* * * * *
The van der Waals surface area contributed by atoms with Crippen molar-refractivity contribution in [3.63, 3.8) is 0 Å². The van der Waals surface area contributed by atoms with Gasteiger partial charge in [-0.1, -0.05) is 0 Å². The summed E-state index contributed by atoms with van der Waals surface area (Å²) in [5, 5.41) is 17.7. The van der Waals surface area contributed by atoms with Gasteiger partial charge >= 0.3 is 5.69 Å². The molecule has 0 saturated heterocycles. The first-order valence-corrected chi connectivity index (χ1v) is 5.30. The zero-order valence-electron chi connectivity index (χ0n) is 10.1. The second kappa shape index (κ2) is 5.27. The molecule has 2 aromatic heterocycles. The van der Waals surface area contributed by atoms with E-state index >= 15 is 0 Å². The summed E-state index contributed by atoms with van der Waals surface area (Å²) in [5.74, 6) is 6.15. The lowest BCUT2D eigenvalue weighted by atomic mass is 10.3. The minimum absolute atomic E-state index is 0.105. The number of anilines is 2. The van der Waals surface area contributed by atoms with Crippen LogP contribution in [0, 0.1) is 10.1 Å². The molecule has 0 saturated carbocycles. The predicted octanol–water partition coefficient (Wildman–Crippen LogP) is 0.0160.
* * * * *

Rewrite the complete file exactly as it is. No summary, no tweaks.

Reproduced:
The van der Waals surface area contributed by atoms with Crippen molar-refractivity contribution in [3.63, 3.8) is 0 Å². The van der Waals surface area contributed by atoms with Gasteiger partial charge in [-0.1, -0.05) is 0 Å². The summed E-state index contributed by atoms with van der Waals surface area (Å²) in [5, 5.41) is 17.7. The van der Waals surface area contributed by atoms with Gasteiger partial charge >= 0.3 is 5.69 Å². The molecule has 0 saturated heterocycles. The first-order valence-corrected chi connectivity index (χ1v) is 5.30. The zero-order valence-electron chi connectivity index (χ0n) is 10.1. The second kappa shape index (κ2) is 5.27. The molecule has 2 aromatic heterocycles. The van der Waals surface area contributed by atoms with E-state index >= 15 is 0 Å². The summed E-state index contributed by atoms with van der Waals surface area (Å²) in [5.74, 6) is 6.15. The lowest BCUT2D eigenvalue weighted by atomic mass is 10.3. The minimum absolute atomic E-state index is 0.105. The number of anilines is 2. The van der Waals surface area contributed by atoms with Crippen LogP contribution in [0, 0.1) is 10.1 Å². The molecule has 0 saturated carbocycles. The predicted octanol–water partition coefficient (Wildman–Crippen LogP) is 0.0160.